Initially Sveti Stefan was small, rocky island close to the shore of Adriatic Sea. Only in recent times here was formed short earthen isthmus connecting it to the mainland.
First written accounts of the settlement in the island are from 1442. 12 local families led by Paštrovič family escaped here from the attack of Turks on nearby Kotor. These people turned the island into fortress and became allies of the Venetian Republic.
Town was razed down around 1574 and in the 16th century rebuilt again as a fortress of Venetian Republic.
While at the beginning of the 19th century on the island were living some 400 people, by the late 19th century Sveti Stefan declined – people gradually were leaving it. In a way this helped to preserve the historical buildings which were not maintained and rebuilt anymore.
In the 20th century new times started. In 1934 – 1936 on the mainland, near the island was built Villa Miločer – summer residence of influential Serbian family of Karađorđević and since then the resort of Sveti Stefan started to develop.
In 1955 the remaining inhabitants of the island were resettled to the mainland and whole island village was transformed into luxurious resort. In order to preserve its exquisite charm, the architectural and art heritage of the island was meticulously preserved.
The secluded, beautiful resort became very popular among the famous and rich people, especially in 1960ies – 1980ies.
Due to wars in the region the fame of the resort faded in the 1990ies but now, in the 21st century the former glory is returning step by step.
Although the town of Sveti Stefan now is larger, the historical core of the town is the small peninsula (former island) which is connected with some 100 m long causeway to the mainland.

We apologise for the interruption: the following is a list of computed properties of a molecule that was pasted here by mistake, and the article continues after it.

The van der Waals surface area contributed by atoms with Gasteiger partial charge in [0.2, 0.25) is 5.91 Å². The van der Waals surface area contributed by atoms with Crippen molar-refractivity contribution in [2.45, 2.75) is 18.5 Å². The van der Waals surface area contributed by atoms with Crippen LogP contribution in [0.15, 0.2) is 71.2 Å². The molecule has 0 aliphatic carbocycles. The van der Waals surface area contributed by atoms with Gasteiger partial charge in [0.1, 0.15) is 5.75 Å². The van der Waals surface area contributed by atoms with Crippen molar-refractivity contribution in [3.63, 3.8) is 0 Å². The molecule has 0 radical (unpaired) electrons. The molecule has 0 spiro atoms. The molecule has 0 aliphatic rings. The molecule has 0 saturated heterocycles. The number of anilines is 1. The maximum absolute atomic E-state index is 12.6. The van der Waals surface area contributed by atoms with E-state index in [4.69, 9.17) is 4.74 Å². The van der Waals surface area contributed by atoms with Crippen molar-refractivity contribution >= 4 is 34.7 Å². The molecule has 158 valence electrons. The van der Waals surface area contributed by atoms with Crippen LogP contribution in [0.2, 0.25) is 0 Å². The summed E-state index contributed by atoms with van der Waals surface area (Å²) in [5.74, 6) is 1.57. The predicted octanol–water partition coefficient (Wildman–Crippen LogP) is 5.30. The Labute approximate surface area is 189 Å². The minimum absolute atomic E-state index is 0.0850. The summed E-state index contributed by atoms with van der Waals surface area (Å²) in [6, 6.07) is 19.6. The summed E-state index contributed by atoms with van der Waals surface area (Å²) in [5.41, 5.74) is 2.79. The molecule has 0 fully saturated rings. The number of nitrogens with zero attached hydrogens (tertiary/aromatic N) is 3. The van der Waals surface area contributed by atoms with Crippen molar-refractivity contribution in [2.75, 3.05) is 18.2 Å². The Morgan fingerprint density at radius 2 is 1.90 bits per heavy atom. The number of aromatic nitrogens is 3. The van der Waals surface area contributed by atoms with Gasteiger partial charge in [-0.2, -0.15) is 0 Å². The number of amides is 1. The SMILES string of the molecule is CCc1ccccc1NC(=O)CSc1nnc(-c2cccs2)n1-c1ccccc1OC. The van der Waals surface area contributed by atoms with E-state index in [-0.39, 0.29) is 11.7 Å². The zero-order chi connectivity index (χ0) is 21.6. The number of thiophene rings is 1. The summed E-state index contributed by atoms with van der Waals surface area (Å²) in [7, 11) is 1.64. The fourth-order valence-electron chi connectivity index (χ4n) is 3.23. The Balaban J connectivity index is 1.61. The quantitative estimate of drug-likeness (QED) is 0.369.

The rocky island in some places has the historical fortification walls which enclose some 50 red-roofed houses hiding in lush gardens.
On the island are located three churches. The main church is Sveti Stefan church on the highest hill of the island. It gave its name to the island and village. Other churches are Alexander Nevsky church and Transfiguration church at the entrance of the island.
Currently resort under the name Aman Sveti Stefan offers 58 guest rooms. Of course, luxurious resort looks too tidy and perfect in comparison to a real fishermen village – but this unique island continues its life in new quality without loosing much of its heritage.
|Coordinates:||42.2558 N 18.8911 E|
|Categories:||Cities and towns, City walls|
|Values:||Visual, Architecture, History|
|Rating:||(3.5 / 5)|
|Address:||Europe, Montenegro, Budva Municipality, at the Adriatic sea some 6 km southeast from Budva|
|Name in Montenegrin language:||Свети Стефан or Sveti Stefan|
|Period of flourishing:||early 19th century|
|Area:||˜ 1.24 ha|
This small country has very impressive scenery with tall mountains, very deep gorges and canyons and sea with cliffs, small islands and deep bays.
Most impressive landmarks of Montenegro are its historical seaside towns – for most part these were Venetian port cities, often built on small islands or peninsulas – such as Sveti Stefan or Budva.
Lonely Planet Montenegro is your passport to all the most relevant and up-to-date advice on what to see, what to skip, and what hidden discoveries await you. Enjoy the view of Sveti Stefan while lazing on the beach, visit Njegos’ tomb on top of Black Mountain, or experience ancient history in Kotor; all with your trusted travel companion.
This thoroughly updated new edition of the much praised Bradt guide to Montenegro includes information on bird watching, national parks, and cycling, including the new European Bed and Bike Network. Montenegro is one of the hidden corners of Eastern Europe, with a people who are almost overwhelmingly friendly to visitors who express an interest in exploring and learning about their country. No surprise then that the country is one of the top destinations in Europe.